Molecular biologists and engineers at Princeton University in New Jersey discovered that bacterial formations called biofilms can quickly tangle and trap other bacteria, disabling medical devices. The study by postdoctoral researcher Knut Drescher and colleagues appears online in a recent issue of Proceedings of the National Academy of Sciences (paid subscription required).
Drescher, working in the lab of co-author and molecular biologist Bonnie Bassler, simulated the flow of fluids through implanted devices like stents, and supporting equipment like water filters that are susceptible to contamination. The team monitored the flow through narrow tubes and pores devised with rough rather than smooth surfaces and pressure-driven fluid, conditions not found in previous studies, according to the authors.
The researchers introduced a small number of Pseudomonas aeruginosa bacteria, considered an opportunistic pathogen of humans, to the test fluid that the researchers monitored. The Pseudomonas aeruginosa bacterium causes infections in a wide range of human tissue, and is a particularly serious problem among patients with compromised immune systems.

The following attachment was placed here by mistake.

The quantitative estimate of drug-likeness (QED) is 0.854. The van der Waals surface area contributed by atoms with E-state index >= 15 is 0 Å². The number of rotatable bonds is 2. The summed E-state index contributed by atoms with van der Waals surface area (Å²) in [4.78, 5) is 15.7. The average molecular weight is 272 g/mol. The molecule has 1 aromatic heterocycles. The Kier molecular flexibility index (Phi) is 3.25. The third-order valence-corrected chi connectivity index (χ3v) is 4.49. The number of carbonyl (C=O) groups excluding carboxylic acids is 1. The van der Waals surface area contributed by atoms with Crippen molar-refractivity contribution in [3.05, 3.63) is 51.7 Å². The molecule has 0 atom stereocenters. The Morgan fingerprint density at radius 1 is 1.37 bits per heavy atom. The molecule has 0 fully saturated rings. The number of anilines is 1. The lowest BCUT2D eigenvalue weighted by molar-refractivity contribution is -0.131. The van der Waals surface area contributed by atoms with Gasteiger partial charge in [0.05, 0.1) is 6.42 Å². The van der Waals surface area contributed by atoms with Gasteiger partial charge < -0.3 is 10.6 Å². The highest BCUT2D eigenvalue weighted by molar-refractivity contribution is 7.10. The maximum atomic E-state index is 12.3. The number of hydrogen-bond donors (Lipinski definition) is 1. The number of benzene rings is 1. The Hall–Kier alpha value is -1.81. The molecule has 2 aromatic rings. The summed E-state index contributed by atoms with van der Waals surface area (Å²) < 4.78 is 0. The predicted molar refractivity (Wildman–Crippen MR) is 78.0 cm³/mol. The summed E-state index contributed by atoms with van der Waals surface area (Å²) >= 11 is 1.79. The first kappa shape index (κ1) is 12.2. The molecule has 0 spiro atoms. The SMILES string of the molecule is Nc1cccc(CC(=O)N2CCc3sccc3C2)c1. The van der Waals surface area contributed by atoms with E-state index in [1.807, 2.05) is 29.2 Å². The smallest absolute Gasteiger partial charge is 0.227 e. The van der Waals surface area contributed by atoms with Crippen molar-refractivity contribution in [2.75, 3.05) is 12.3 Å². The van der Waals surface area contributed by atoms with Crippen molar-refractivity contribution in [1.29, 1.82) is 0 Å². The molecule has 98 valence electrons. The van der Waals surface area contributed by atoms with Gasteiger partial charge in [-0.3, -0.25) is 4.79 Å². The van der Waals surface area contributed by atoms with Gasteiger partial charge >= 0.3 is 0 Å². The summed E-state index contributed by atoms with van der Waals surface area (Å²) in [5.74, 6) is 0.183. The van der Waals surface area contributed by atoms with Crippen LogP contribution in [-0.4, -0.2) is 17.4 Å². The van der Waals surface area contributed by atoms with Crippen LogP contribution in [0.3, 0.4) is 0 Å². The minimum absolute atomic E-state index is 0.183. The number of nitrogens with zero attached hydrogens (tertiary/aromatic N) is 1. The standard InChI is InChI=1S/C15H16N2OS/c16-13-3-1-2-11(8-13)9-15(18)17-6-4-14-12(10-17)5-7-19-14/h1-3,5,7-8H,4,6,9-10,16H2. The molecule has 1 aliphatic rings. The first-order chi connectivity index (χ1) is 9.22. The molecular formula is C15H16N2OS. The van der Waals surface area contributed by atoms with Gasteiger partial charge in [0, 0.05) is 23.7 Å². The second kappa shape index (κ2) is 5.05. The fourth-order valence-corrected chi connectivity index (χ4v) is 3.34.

The first test bacteria, dyed green for identification and tracking, attached to the inner wall of a tube in the simulated device and began to multiply, forming a slimy biofilm coating. Biofilms are thousands of individual cells that mass together in microbial communities.
A second set of bacteria were sent through the tubes, this time dyed red. The red-colored cells became stuck in the biofilm caused by the first set of bacteria, forming streamers that started to slow the flow of fluid. After about 55 hours, however, the steamers became tangled into a barrier resembling a net that trapped even more bacteria. About an hour later, report the researchers, the entire tube became blocked and the fluid flow stopped.
As important as the behavior of the bacteria and biofilms was the speed at which the clogging occured. “For me the surprise was how quickly the biofilm streamers caused complete clogging,” said Princeton engineering professor and co-author Howard Stone. “There was no warning that something bad was about to happen.”
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